How a snake almost derailed Bembridge’s Augusta course record

How a snake almost derailed Bembridge’s Augusta course record


Maurice Bembridge picked the back nine of The Masters on Sunday to hole everything and go lower than anyone had previously done.

Maurice Bembridge played in 15 Opens, four Masters and four Ryder Cups but nothing will likely compare to his trip to Augusta in 1974. The Worksop star, now 77 years of age and an Honorary Member of the PGA, was one of 11 ‘foreign invitations’ to the Masters that year.

The goal at the start of the week was to finish inside the top 24 and get an invite back the following year. The previous year Bembridge and Brian Huggett would beat Jack Nicklaus and Arnold Palmer in the opening fourballs at the Ryder Cup at Muirfield and he would win three times in 1974 including the PGA at Wentworth. But there was nothing out of the ordinary happening in Georgia as Bembridge began with rounds of 73-74-72.

There were some encouraging signs with a front nine of 34 but then Bembridge lit up the back nine to even threaten a leaderboard which Gary Player would finish on top of come Sunday night.

“At the 10th I always felt like the tee was on a downslope, I hit a 3-iron safe and it pitched perfectly on the slope and down onto the flat bit. I hit another 3-iron and somehow holed a 12-foot birdie putt. At the next I drove it to the top of the hill from what is probably the forward tee now. I had a 10-yard putt which I struck very, nicely, too nicely, as it set off like an express train and hit the back of the hole and jumped up and went in.”

The 12th played its full distance which meant that Bembridge would need as much as a 4-iron, which he hit to 10 feet and made for a third birdie on the trot. Five under for the day and two par 5s come.

What did follow was as bizarre as it was entertaining as it was terrifying. Bembridge found the fairway at the 13th where he also encountered, in the middle of the fairway, a water moccasin snake.

“I walked up there and my caddie, Pappy, who had been at the club forever and a day was 50 metres away in the trees. He said in his deep Georgian accent, ‘He’s going to get you, he’s going to kill you!’ I had a plane to catch so I got the longest club, which was a Slazenger blade 2-iron, and came up from behind and bopped him on top of the head. He wriggled about a bit and I caught him on the end of the club and tossed him into Rae’s Creek.

“Pappy was still 50 metres away, I didn’t know they are supposedly very dangerous. The shot looked like a 2-iron anyway so I had the right club and I hit the front of the green and putted up to three or four feet and made another birdie. So that was four in a row.”

Bembridge parred 14 and laid up at the next hole before playing a sand wedge close and that moved him to four under overall and well inside the top 24. He would play a ‘coward shot’ at the short 16th but an up and down from the sand kept the scoreboard ticking over and there was still plenty more to come, on and off the course.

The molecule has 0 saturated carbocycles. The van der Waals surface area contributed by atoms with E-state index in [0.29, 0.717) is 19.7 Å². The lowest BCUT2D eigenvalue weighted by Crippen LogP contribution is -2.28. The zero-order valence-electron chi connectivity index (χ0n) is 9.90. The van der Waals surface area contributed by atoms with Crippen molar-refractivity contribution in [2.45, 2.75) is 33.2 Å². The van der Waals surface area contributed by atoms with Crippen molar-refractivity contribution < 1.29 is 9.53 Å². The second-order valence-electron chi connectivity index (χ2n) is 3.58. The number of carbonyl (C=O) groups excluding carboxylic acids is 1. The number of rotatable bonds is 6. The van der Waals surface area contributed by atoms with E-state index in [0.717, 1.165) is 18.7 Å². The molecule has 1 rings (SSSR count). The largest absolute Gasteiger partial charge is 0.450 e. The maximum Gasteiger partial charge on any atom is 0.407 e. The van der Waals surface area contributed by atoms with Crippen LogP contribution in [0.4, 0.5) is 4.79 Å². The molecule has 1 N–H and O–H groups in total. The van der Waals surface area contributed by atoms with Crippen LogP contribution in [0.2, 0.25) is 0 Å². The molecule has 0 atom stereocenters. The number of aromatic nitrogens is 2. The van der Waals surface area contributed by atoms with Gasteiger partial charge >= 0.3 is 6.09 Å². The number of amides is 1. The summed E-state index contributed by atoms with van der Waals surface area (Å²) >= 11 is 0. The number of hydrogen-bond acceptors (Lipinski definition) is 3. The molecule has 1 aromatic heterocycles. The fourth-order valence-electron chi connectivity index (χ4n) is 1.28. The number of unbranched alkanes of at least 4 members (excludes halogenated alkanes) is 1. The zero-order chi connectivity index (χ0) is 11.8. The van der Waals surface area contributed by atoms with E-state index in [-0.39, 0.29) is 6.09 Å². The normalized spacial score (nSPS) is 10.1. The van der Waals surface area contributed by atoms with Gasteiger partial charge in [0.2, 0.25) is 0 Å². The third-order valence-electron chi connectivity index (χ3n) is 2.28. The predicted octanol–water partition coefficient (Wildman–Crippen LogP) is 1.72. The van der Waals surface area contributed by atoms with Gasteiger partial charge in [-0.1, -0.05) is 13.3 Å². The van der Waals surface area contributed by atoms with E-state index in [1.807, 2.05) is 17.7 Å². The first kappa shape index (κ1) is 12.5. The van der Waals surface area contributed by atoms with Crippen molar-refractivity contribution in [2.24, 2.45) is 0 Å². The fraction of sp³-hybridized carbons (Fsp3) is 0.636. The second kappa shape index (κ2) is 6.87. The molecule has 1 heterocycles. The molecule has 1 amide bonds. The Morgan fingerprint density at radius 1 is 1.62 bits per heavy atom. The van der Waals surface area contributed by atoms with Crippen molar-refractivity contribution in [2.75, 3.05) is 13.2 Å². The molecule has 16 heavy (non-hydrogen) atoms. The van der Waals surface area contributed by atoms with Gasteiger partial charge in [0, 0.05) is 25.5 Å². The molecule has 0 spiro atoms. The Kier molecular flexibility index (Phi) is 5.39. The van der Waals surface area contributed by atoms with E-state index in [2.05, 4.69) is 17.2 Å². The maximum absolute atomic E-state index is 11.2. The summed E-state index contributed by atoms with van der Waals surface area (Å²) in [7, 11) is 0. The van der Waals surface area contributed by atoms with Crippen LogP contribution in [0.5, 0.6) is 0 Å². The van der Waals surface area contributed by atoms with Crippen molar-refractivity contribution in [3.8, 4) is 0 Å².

“At 17 I hit too much club, a 6-iron, which hit the back of the green and took the downslope and finished on top of the old 18th tee. I couldn’t see any shot other than a low shot which finished about 15 feet short and I holed that.”

Another 6-iron ran towards the back of the green but Bembridge’s red-hot putter stayed lit for one final effort.

“I left myself 35 feet which only needed a tickle and it was just a matter of two putts and off we go. It kept rolling and just gave itself up at the last minute, another birdie!”

Eleven putts on Augusta’s famed back nine, with something like 115 feet of putts holed, a score of 30 which had never been done before and a share of the course record of 64 with Lloyd Mangrum and Nicklaus.

Peter Alliss rated it as one of the greatest rounds in the history of the game – only Nick Price and Greg Norman have eclipsed it since.

Bembridge’s day of days, he would eventually tie for 9th, would actually continue at the same pace as he was called for at the Butler’s Cabin with CBS before finding a limousine waiting for him.

“I got on a private jet, I had no idea what was going on other than I had to get to New York to change to get to London and then on to the Spanish Open. At Newark there was another limo at the bottom of the steps and I was driven to JFK and I then realised this guy who was looking after me was the boss of CBS. All their big wigs were on the plane, I didn’t know who any of them were other than they liked gin and tonics and liked to play rummy.”


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